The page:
Do Good

Turn from evil and do good;
    seek peace and pursue it. Psalm 34:14

Doing good seems to be a byword in this culture. For instance, “do-gooder” is often used to mock a person. Turning from evil and doing good seem to go hand in hand but not always. Just because you’ve turned from evil or sin doesn’t man you’re “doing good. Conversely, just because you’re doing good doesn’t mean you’re not sinning. Confused yet?

I think both actions require a conscious effort. Now, often because you’ve been doing something long enough, you no longer have to think about whether it’s good or not. You just do it. It’s who you are.

So then what is this good we are to do? The sky’s the limit.
It could be:

  • encouraging someone
  • working in a soup kitchen
  • going the extra mile with a child
  • supporting a missionary
  • visiting a shut-in
  • taking meals to a family who just lost a loved one
  • sending someone flowers
  • praying for those people in the accident you just passed on the road

Again, you name it; the sky’s the limit.

Most reading this do not need to ask what doing good is; you’re already doing it, and in many different ways. For you, this is merely a reminder that you’re still on the right road even though there are potholes along the way. Sometimes that road is boring and monotonous. You may even wonder if it’s leading somewhere. Keep chugging away; keep doing what you’re doing. You will be blessed for it. Keep focused on the goal, “to win the prize for which God has called me heavenward in Christ Jesus.” Philippians 3:14

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A Long Drop

Turn from evil and do good;
    seek peace and pursue it. Psalm 34:14

Turning from evil is simple right? It should be, shouldn’t it? First, we should probably define ‘evil’ because chances are good none of us consider ourselves evil. The liar says he’s not as bad as the thief. The thief admits his faults but certainly isn’t as bad as the neighborhood pervert. And the pervert couldn’t possibly be as bad as the murderer. It’s all relative. Oh sure, there’s no denying that we’re sinners, but evil? No way. Well it then becomes a finger pointing game like the illustration above.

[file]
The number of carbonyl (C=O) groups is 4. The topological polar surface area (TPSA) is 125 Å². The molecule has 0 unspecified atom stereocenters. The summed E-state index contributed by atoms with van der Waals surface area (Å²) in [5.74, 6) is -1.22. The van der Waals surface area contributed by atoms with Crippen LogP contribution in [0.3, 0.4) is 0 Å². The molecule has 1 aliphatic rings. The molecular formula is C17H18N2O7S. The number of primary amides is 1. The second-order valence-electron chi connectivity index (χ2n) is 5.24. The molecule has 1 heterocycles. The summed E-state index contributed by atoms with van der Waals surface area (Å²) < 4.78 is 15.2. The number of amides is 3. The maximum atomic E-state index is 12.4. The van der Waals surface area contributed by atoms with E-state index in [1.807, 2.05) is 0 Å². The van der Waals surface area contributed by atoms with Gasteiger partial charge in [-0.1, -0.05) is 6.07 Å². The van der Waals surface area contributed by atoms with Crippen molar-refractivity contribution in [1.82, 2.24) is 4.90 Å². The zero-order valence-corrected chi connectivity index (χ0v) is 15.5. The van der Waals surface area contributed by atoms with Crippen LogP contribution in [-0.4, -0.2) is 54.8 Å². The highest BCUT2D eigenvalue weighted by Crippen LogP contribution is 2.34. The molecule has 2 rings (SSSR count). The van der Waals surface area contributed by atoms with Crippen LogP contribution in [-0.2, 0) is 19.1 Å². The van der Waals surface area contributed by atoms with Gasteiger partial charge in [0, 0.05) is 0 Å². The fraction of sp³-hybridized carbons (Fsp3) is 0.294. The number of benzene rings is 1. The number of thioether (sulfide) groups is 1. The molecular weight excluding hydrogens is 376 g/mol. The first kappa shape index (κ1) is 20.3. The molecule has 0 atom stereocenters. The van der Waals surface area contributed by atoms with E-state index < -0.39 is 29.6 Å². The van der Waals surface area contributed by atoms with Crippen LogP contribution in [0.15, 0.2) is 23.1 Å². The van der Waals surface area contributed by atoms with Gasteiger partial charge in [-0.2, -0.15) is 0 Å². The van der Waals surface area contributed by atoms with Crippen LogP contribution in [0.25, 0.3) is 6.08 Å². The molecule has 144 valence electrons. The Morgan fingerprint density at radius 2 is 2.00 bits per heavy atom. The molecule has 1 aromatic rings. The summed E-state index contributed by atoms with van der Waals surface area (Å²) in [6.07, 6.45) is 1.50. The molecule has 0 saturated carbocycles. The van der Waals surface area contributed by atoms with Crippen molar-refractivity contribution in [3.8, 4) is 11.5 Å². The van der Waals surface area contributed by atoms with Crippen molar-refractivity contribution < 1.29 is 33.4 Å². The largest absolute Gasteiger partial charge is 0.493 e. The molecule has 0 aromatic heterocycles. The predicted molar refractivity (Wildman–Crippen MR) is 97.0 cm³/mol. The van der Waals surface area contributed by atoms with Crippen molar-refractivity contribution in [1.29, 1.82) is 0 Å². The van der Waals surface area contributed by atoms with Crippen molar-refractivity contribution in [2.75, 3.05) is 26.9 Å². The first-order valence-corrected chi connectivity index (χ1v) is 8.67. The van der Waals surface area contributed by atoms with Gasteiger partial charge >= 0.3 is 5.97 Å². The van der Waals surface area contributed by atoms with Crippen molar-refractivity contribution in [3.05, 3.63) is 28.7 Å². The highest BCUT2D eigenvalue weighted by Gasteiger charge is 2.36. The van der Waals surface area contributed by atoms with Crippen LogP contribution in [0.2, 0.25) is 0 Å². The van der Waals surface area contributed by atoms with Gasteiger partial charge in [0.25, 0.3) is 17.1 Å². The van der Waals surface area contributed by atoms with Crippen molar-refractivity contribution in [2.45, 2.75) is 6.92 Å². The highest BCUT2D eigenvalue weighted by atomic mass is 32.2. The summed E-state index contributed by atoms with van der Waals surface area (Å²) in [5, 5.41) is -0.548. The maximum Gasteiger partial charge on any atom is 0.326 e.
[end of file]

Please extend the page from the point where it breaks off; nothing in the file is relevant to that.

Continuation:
So then, is it fair to say ‘turn from sin? That’s a little harder isn’t it? Evil is really really bad, but sin seems to have degrees.

I think what the Bible is telling us is that the objective or goal is to live a life free of sin. Doable? Perhaps. Probable? Maybe not. And yet, we should certainly avoid it, eschew it, despise it, and run far from it when we possibly we can.

I’ve used the illustration before in this space:

Back in the 1800s several men were being interviewed for a coach driving position for the Queen. The Queen’s sole question to each man was “how close can you get your horses and carriage to the edge of the cliff without going over?” One by one the answers were one inch to several inches. Finally a man looked at the Queen and said, “Ma’am, if you’re in the carriage, I will be as far away from that cliff as is possible.”

We should be trying to keep that kind of distance to sin (and evil) in our lives. You’ll be tempted to peek over the edge, but it’s a long drop down and you don’t want to go there.

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Believer’s Tasks

Turn from evil and do good;
    seek peace and pursue it. Psalm 34:14

This verse sums up what the Believer is tasked with after being saved. Sure there’s prayer, Bible study, fellowship, and soul winning, but if we only practiced these three things, we would certainly be better off, and the world would certainly benefit. These do not add at all to the finished work of Christ because that is impossible to do. Instead they provide general guidelines for the Christian.

We’ll explore all three over the coming days because of their importance.

Memorize this verse today. You probably already have.

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Garbage In, Garbage Out

Whoever of you loves life
    and desires to see many good days,
keep your tongue from evil
    and your lips from telling lies. Psalm 34:12-13

This is very sound advice that no one can dispute. If it’s so sound and wise, though, why do we need to be reminded of it? Because it’s difficult. Like it or not, we take on some of the influences of our culture: the language, the attitudes, and thought processes. The change is subtle day to day, but very evident after you leave the country and return weeks or months later. What you would never watch on television even two years ago is now blaring across your screen now.

But these verses talk about the tongue. The Bible teaches us that “the things that come out of a person’s mouth come from the heart, and these defile them” Matthew 15:18. Our goal, then, is to be careful what goes into our hearts so that what comes out is good and wholesome.

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Learning to Fear the Lord

Come, my children, listen to me;
    I will teach you the fear of the Lord. Psalm 34:11

Often, as this verse tells us, the fear of the Lord is not a natural thing for us to do. We learn what it is to fear the Lord by being obedient to what we know and learn. As we study Scriptures, we learn that fear.

It’s not the kind of “I’ll zap you if you don’t obey” fear that those outside the faith would have us believe. Instead

  • it’s the “I’ve got lots of things to teach you if you’ll listen and learn” obedience.
  • It’s knowing that we can come into the Holy of Holies any day of the week, any hour of the day.
  • It’s the very common realization that we are completely and utterly dependent on God for life and sustenance.

I’ve only scratched the surface but it all starts with being willing to learn what it means to fear the Lord.

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